It is estimated that there are at least 31.7 million Yoruba speakers in the world. The vast majority of these people live in Nigeria. There are also several hundred thousand Yoruba speakers in Ghana, Benin, Cote d’Ivoire and even the United States. Similarly, there are growing Yoruba communities throughout the rest of the world, including the United Kingdom, Togo, Niger, Equatorial Guinea, Burkino Faso, Greece, Norway and Canada. It may not be an official language, but its wide footprint, and the fact that it is more commonly spoken than Nigeria’s official language (which is English), means that it is of significant importance to the people of Africa.
At ST Communications we offer a wide range of language solutions and services. If you require a corporate document translated from Yoruba to English, or a personal letter from Arabic to Yoruba, or even require an interpreter at a business meeting or for your daughter’s wedding, then don’t hesitate to be in touch with our professional team.
You can rest assured in the experienced hands of our translators. At ST Communications, we have native language speakers who are intimately familiar with the different dialects, as well as formal and informal versions of the language. This means that every nuance of meaning is captured, no matter how business-like or casual the tone.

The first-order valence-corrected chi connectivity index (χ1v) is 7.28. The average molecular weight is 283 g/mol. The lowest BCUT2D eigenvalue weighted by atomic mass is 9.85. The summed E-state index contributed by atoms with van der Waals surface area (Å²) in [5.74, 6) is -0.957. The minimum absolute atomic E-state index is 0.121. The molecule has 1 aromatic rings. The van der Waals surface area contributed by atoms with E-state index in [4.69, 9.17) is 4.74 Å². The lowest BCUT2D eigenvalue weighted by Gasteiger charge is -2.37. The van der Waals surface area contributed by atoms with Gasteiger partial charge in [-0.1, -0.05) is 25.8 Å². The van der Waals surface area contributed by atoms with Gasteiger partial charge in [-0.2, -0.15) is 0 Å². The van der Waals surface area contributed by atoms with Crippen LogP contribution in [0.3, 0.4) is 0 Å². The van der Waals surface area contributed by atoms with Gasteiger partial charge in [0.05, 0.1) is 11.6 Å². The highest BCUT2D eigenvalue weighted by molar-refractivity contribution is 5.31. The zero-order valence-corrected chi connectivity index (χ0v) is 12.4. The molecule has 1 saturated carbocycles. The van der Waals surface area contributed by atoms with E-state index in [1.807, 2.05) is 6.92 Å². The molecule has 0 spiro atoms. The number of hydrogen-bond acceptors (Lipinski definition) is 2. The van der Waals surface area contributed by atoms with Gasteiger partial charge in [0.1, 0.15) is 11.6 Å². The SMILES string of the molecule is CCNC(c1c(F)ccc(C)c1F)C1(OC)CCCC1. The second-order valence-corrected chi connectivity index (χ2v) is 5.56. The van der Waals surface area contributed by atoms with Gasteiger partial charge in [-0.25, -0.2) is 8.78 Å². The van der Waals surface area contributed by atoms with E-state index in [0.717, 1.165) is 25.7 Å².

You can also be confident in our ability to translate for highly specialised fields, as our professionals have had exposure to several technical industries, including finance, pharmaceuticals, petroleum, mining, engineering, IT and marketing. This means that jargon is translated and used correctly.
Read on for more information about the services and languages solutions that we provide. These include:
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Yoruba belongs to the Edekiri sect of languages, which is blanketed under the Yoruboid group of languages. It’s one of the oldest vernacular groups in the world and has been traced back as far as 4BC.
There are an estimated 26 different dialects that are distributed over three primary areas: Northwest Yoruba, Southeast Yoruba and Central Yoruba. Standard Yoruba is considered a dialect all on its own. Standard Yoruba is what is taught at schools and what you’ll hear on TV and radio newscasts. It’s also the official written version of the language.
When it comes to writing Yoruba, the Latin alphabet is used, but that is thanks to the influence of missionaries. Originally, Yoruba was written in a form of Arabic called Ajami script.
Like the majority of African languages, Yoruba is tonal, with high, mid and low tones, as well as an astounding degree of combinations that result in a rising and falling tones.